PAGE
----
A: I think it's more valuable really just to watch the tape more so than kind of looking to listen. All of our rosters are different. While you do have common friends on different staffs, everybody sees the game a little bit differently because of who they piece together on the roster to use. To me, it's more about watching the tape. You've got to look at it in terms of they're probably looking at those games relative to us to think we are going to play something similar. That being said, even though there is a lot of things from the same tree, or the same system. there's a lot of differences in what we're doing this year because of who we have on the roster. We've really evolved into what works for us. I think each team has done that in their own right. Not everything carries over. Miami's game plan, Detroit's game plan really is very different from how we play with our players. I don't think it's any secret to Kliff (Kingsbury). I think he watches the tape, he understands that on the front end. You're just kind of trying to find similarities of things maybe they've done that because they didn't know what you're doing. In terms of calling coaches and asking, 'hey, what did you call here', sometimes I think that poisons what you're going to do in your own game plan. I think you have to trust your own instincts. You know your players better than anybody. You have to look at the tape and understand how can we use our guys to stop their system.
Q: Isaiah Simmons, I'm sure he's a guy you spent a lot of time scouting before the draft. What did you see from that and what do you see from what he's done this season?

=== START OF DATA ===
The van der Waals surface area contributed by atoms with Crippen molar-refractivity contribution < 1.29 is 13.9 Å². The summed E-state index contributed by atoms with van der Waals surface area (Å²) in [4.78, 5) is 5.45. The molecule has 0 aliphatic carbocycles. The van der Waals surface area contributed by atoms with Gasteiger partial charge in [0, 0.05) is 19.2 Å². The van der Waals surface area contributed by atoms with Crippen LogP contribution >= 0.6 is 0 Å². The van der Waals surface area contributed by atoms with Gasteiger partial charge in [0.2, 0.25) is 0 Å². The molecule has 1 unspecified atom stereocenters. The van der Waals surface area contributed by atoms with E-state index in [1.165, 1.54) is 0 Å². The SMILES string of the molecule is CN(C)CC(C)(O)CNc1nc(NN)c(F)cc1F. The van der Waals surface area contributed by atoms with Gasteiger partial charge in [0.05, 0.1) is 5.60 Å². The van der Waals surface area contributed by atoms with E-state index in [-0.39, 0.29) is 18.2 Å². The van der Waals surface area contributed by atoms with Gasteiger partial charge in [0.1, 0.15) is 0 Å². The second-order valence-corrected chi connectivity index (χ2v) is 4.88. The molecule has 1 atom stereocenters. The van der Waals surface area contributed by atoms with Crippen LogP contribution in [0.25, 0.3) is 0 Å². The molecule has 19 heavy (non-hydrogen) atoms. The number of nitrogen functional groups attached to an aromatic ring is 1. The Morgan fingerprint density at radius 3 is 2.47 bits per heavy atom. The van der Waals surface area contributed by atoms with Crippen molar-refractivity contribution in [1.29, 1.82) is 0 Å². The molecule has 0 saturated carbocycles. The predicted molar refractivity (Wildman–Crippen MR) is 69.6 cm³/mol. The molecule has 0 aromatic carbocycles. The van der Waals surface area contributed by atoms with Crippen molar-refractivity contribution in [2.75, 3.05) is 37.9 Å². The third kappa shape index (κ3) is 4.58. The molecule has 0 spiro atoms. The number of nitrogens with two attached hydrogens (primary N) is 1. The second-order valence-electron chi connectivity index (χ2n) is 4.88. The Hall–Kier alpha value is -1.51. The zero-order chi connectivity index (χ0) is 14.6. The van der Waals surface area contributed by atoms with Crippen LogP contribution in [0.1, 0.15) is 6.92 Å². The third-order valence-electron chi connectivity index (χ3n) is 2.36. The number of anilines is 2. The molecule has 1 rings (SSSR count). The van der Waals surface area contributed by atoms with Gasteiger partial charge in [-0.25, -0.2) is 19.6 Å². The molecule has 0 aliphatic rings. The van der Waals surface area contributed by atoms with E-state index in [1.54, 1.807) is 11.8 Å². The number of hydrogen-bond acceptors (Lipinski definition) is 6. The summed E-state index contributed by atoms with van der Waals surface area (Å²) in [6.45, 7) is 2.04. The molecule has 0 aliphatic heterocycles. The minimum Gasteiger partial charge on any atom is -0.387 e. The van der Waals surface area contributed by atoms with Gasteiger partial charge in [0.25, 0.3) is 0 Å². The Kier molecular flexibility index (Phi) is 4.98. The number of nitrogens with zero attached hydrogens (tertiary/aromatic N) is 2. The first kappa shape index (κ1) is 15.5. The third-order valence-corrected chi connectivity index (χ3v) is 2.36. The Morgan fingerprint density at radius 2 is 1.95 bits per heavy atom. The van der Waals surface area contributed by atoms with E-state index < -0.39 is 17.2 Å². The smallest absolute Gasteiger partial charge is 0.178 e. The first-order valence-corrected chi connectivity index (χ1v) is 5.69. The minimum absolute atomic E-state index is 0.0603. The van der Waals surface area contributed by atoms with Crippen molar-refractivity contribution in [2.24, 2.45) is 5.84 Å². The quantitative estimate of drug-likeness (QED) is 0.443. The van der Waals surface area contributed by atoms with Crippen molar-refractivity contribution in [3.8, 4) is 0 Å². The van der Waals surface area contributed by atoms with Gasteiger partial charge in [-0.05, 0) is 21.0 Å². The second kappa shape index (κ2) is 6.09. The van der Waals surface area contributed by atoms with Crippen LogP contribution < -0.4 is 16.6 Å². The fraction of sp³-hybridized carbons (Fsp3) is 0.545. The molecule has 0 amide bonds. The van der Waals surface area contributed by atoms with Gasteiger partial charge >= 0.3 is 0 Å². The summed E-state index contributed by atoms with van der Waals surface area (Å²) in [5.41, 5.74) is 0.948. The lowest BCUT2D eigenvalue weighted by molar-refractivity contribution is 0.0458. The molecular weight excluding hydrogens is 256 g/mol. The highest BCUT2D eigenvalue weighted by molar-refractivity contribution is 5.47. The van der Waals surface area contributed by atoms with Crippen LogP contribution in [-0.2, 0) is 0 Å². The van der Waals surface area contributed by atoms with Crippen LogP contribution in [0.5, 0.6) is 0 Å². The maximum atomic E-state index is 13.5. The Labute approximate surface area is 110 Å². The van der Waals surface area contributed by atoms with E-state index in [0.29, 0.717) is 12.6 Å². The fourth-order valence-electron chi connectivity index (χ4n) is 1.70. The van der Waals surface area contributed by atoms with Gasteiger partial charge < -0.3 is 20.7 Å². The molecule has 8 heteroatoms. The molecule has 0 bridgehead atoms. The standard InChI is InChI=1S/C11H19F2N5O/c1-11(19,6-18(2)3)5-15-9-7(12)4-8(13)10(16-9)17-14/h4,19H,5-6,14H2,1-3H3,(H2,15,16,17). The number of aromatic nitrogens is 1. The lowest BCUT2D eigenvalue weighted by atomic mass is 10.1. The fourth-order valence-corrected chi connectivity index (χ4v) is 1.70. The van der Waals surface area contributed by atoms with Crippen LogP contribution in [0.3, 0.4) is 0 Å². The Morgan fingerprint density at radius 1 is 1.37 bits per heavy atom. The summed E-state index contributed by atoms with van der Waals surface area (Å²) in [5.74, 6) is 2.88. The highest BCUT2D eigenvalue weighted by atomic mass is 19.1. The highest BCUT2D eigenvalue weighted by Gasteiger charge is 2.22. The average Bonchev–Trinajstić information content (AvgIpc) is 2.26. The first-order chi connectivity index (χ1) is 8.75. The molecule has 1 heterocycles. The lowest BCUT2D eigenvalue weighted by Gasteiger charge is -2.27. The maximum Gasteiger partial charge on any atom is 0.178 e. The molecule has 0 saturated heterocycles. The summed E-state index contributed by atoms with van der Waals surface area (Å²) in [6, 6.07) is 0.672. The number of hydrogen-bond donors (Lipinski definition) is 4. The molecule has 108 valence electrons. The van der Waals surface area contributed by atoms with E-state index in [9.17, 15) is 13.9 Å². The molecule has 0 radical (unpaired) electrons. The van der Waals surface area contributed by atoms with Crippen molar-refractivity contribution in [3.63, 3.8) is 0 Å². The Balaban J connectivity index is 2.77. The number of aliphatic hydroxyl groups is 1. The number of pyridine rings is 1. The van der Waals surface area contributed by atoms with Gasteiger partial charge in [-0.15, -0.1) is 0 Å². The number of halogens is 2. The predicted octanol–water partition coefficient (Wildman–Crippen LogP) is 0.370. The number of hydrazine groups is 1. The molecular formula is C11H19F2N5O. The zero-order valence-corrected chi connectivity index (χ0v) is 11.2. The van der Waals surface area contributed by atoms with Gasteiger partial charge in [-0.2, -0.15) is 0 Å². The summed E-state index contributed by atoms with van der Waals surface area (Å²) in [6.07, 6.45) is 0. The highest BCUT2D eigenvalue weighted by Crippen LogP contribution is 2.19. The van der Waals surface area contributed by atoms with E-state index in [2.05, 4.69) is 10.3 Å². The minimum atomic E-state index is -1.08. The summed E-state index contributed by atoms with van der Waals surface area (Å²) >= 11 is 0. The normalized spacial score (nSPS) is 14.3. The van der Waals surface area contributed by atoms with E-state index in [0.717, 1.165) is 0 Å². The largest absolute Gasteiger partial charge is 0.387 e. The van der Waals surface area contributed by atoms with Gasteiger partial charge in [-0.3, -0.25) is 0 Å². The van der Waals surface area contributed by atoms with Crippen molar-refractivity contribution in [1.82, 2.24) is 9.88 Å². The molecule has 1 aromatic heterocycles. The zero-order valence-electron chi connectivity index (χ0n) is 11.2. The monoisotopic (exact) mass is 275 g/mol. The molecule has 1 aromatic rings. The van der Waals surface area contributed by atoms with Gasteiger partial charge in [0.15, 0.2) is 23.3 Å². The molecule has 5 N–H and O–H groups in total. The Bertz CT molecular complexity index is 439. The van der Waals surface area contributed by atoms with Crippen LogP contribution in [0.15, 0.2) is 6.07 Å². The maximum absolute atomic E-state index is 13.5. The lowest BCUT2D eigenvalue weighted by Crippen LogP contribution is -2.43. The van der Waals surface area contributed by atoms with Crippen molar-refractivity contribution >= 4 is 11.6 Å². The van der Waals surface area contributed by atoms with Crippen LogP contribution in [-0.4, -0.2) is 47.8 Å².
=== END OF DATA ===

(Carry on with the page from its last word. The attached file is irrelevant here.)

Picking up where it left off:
A: I think he's a very talented player. Obviously, he's a guy that in college was playing back deep, he was playing up towards the line as a linebacker. He was more of a kind of rover player that they used schematically. I think he's doing a good job when they use the guy in blitz packages. He's a young player, so there's obviously a lot of things they are kind of finding homes for him on. I think that's evolving as the season has gone on. You see this guy having more of an impact as we go. He's a very talented player. There's no doubt he is going to be a very good player in this league. I think like a lot of rookies in this league, it was no different for any of the guys on any team. They had to come in and get a feel for the speed of the game, the tempo of the league. Really go ahead and find their own home going forward.
Tight End Levine Toilolo
Q: Can you talk a little bit about the mindset of the tight end group, especially when all three of you are on the field at the same time blocking?
A: I think as a group, everyone just takes a lot of pride in, like you said, whether it's blocking or receiving. Really just doing their job for the team.
Q: Have you been on a lot of teams that use that formation with the three tight ends stacked up like that?
A: Yeah, I think every year I've been on a team where that's something we've done. Like you said, it kind of differs from team to team. But obviously as a tight end, the more tight ends you can get on the field, for me I think the better.
Q: How does your approach differ on the field when you are stacking the tight ends like that?